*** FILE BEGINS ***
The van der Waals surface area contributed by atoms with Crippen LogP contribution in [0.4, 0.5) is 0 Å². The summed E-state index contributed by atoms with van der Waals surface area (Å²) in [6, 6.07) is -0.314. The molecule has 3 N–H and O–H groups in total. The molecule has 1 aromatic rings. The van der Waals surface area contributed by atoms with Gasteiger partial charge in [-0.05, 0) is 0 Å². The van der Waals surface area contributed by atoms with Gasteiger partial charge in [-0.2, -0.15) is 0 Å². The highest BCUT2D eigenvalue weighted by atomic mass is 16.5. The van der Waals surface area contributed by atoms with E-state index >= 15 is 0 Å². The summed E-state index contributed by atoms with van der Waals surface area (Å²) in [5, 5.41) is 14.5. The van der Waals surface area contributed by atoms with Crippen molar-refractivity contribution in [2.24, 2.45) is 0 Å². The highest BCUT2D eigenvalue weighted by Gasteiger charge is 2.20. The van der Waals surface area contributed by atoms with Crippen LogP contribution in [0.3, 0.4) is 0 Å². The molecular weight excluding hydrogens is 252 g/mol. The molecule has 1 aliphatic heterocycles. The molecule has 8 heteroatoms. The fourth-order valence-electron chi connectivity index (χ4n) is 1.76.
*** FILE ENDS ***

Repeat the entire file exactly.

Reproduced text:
The van der Waals surface area contributed by atoms with Crippen LogP contribution in [0.4, 0.5) is 0 Å². The summed E-state index contributed by atoms with van der Waals surface area (Å²) in [6, 6.07) is -0.314. The molecule has 3 N–H and O–H groups in total. The molecule has 1 aromatic rings. The van der Waals surface area contributed by atoms with Gasteiger partial charge in [-0.05, 0) is 0 Å². The van der Waals surface area contributed by atoms with Gasteiger partial charge in [-0.2, -0.15) is 0 Å². The highest BCUT2D eigenvalue weighted by atomic mass is 16.5. The van der Waals surface area contributed by atoms with E-state index >= 15 is 0 Å². The summed E-state index contributed by atoms with van der Waals surface area (Å²) in [5, 5.41) is 14.5. The van der Waals surface area contributed by atoms with Crippen molar-refractivity contribution in [2.24, 2.45) is 0 Å². The highest BCUT2D eigenvalue weighted by Gasteiger charge is 2.20. The van der Waals surface area contributed by atoms with Crippen LogP contribution in [0.3, 0.4) is 0 Å². The molecular weight excluding hydrogens is 252 g/mol. The molecule has 1 aliphatic heterocycles. The molecule has 8 heteroatoms. The fourth-order valence-electron chi connectivity index (χ4n) is 1.76.